Ellen G. White Writings

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The Great Controversy, Page 679

Appendix

General Notes

Revisions adopted by the E. G. White Trustees November 19, 1956, December 6, 1979, and January 8, 1993 

Page 50. Titles.—In a passage which is included in the Roman Catholic Canon Law, or Corpus Juris Canonici, Pope Innocent III declares that the Roman pontiff is “the vicegerent upon earth, not of a mere man, but of very God;” and in a gloss on the passage it is explained that this is because he is the vicegerent of Christ, who is “very God and very man.” See Decretales Domini Gregorii Papae IX (Decretals of the Lord Pope Gregory IX), liber 1, De Translatione Episcoporum, (On the Transference of Bishops), title 7, ch. 3; Corpus Juris Canonici (2d Leipzig Ed., 1881), col. 99; (Paris, 1612), tom. 2, Decretales, col. 205. The documents which formed the decretals were gathered by Gratian, who was teaching at the University of Bologna about the year 1140. His work was added to and re-edited by Pope Gregory IX in an edition issued in 1234. Other documents appeared in succeeding years from time to time including the Extravagantes, added toward the close of the fifteenth century, all of these, with Gratian's Decretum, were published as the Corpus Juris Canonici in 1582. Pope Pius X authorized the codification in canon law in 1904, and the resulting code became effective in 1918.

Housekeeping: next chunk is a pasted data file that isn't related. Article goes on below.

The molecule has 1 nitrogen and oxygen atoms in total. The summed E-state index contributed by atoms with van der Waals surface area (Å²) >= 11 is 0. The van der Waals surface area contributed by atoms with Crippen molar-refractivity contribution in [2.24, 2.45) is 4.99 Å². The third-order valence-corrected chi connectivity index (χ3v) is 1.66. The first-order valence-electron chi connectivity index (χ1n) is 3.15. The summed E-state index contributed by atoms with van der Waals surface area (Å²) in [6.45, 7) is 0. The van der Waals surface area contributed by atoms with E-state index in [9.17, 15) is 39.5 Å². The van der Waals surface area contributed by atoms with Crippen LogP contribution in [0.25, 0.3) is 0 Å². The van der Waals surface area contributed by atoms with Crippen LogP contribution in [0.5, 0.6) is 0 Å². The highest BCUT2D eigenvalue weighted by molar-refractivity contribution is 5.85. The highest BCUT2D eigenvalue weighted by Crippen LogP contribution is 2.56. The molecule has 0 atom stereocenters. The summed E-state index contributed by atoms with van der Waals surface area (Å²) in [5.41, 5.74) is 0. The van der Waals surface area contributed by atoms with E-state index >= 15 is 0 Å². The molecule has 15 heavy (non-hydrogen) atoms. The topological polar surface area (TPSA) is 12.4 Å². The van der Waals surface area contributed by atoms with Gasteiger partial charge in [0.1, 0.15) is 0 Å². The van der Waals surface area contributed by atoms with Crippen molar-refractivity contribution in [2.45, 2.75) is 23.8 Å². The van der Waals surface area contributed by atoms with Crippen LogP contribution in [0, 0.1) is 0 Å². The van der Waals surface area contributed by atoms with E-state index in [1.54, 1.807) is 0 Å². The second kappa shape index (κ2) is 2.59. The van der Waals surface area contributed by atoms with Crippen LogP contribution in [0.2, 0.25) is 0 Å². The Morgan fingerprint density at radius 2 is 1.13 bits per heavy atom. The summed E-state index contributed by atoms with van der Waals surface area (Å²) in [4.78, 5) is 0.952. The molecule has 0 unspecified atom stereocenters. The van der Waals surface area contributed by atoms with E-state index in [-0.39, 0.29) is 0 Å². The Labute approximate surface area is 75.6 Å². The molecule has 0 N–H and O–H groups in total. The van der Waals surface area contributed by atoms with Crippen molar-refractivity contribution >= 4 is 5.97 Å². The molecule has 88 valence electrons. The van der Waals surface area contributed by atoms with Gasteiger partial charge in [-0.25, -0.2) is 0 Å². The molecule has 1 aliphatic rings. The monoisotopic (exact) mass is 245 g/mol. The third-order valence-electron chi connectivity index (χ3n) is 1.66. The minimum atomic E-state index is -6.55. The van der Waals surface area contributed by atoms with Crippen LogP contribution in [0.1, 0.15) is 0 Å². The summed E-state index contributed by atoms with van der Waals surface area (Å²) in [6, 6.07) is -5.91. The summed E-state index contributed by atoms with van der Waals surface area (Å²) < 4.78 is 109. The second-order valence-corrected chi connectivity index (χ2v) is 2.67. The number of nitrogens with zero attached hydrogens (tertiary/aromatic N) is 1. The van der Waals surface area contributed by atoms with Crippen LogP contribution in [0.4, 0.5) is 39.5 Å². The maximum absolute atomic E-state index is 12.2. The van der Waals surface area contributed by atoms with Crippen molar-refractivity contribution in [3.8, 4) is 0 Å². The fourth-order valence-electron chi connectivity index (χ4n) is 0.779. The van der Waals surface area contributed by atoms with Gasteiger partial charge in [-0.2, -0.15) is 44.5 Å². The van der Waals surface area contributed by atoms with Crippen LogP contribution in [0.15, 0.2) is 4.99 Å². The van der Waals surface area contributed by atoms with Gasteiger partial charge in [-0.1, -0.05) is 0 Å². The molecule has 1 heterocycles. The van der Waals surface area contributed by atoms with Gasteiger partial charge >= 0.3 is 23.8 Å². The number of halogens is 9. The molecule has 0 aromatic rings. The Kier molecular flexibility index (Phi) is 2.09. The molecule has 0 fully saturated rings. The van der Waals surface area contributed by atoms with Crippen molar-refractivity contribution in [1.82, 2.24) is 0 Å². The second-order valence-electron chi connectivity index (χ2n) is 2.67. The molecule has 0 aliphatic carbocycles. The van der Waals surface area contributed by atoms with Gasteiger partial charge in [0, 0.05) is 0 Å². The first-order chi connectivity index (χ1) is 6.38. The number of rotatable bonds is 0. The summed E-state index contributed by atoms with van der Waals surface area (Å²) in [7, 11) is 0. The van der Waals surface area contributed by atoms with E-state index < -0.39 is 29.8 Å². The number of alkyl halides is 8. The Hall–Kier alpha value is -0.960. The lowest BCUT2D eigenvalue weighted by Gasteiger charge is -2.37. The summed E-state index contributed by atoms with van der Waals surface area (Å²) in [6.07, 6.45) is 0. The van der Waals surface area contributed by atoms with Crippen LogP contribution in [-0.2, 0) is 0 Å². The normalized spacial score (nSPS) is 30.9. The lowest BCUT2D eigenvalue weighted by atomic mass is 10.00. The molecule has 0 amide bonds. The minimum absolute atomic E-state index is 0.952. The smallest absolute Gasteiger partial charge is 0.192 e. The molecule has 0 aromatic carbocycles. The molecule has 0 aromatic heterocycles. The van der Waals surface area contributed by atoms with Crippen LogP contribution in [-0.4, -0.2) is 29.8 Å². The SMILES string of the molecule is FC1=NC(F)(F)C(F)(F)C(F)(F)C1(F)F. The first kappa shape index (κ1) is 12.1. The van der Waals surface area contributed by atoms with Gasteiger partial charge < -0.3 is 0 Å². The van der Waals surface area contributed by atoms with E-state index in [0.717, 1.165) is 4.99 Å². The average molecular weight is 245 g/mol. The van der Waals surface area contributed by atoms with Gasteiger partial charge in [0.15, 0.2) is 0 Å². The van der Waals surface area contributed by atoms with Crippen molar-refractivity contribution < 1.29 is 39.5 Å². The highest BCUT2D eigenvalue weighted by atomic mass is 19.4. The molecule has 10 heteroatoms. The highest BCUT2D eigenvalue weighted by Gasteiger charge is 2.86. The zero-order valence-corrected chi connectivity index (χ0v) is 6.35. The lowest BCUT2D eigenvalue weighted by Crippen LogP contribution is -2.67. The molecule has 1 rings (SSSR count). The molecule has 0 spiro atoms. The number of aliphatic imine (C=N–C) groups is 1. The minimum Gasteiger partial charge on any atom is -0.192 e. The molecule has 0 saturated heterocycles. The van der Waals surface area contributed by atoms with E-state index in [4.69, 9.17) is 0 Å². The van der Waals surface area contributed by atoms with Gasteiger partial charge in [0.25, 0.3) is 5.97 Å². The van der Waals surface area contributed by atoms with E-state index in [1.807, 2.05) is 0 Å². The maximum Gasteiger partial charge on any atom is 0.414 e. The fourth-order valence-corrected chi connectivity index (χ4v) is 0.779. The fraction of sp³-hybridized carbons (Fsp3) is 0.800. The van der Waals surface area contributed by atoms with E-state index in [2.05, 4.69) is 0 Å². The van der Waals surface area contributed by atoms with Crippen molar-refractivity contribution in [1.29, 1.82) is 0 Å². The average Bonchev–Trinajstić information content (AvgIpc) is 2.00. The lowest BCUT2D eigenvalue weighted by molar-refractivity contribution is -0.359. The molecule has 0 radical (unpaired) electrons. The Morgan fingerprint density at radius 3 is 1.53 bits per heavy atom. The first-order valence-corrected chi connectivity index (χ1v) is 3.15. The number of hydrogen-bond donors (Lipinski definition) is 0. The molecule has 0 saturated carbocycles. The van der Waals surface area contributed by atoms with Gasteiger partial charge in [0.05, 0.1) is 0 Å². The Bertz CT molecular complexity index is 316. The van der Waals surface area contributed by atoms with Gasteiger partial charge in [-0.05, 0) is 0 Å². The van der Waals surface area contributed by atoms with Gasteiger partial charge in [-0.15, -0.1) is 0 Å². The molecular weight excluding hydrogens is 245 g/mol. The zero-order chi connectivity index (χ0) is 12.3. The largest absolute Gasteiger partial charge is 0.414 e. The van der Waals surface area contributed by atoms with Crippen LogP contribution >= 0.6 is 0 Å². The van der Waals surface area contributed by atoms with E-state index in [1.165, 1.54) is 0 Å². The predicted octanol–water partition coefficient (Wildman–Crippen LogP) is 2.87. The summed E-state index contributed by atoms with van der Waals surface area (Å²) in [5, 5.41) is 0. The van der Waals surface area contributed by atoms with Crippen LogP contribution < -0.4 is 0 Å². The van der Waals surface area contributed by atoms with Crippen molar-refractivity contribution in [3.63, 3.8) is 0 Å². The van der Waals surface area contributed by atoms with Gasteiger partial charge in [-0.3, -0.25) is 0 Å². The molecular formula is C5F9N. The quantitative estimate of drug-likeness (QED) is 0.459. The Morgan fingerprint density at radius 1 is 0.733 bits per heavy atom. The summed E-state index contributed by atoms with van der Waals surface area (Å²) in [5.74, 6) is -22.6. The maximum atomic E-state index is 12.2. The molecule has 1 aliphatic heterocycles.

For the title “Lord God the Pope” see a gloss on the Extravagantes of Pope John XXII, title 14, ch. 4, Declaramus. In an Antwerp edition of the Extravagantes, dated 1584, the words “Dominum Deum Nostrum Papam” (“Our Lord God the Pope”) occur in column 153. In a Paris edition, dated 1612, they occur in column 140. In several editions published since 1612 the word “Deum” (“God”) has been omitted.

Page 50. Infallibility.—On the doctrine of infallibility as set forth at the Vatican Council of 1870-71, see Philip Schaff, The Creeds of Christendom, Vol. 2, Dogmatic Decrees of the Vatican Council, pp. 234-271, where both the Latin and the English texts are given. For discussion see, for the Roman Catholic view, The Catholic Encyclopedia, Vol. 7, art. “Infallibility,” by Patrick J. Toner, 790ff.; James Cardinal Gibbons, The Faith of our Fathers (Baltimore: John Murphy Company, 110th ed., 1917), chs. 7, 11. For Roman Catholic opposition to the doctrine of papal infallibility, see Johann Joseph Ignaz von Dollinger (pseudonym “Janus”) The Pope and the Council (New York: Charles Scribner's sons, 1869); and W.J. Sparrow Simpson, Roman Catholic Opposition to Papal Infallibility (London: John Murray, 1909). For the non-Roman view, see George Salmon, Infallibility of the Church (London: John Murray, rev. Education, 1914).

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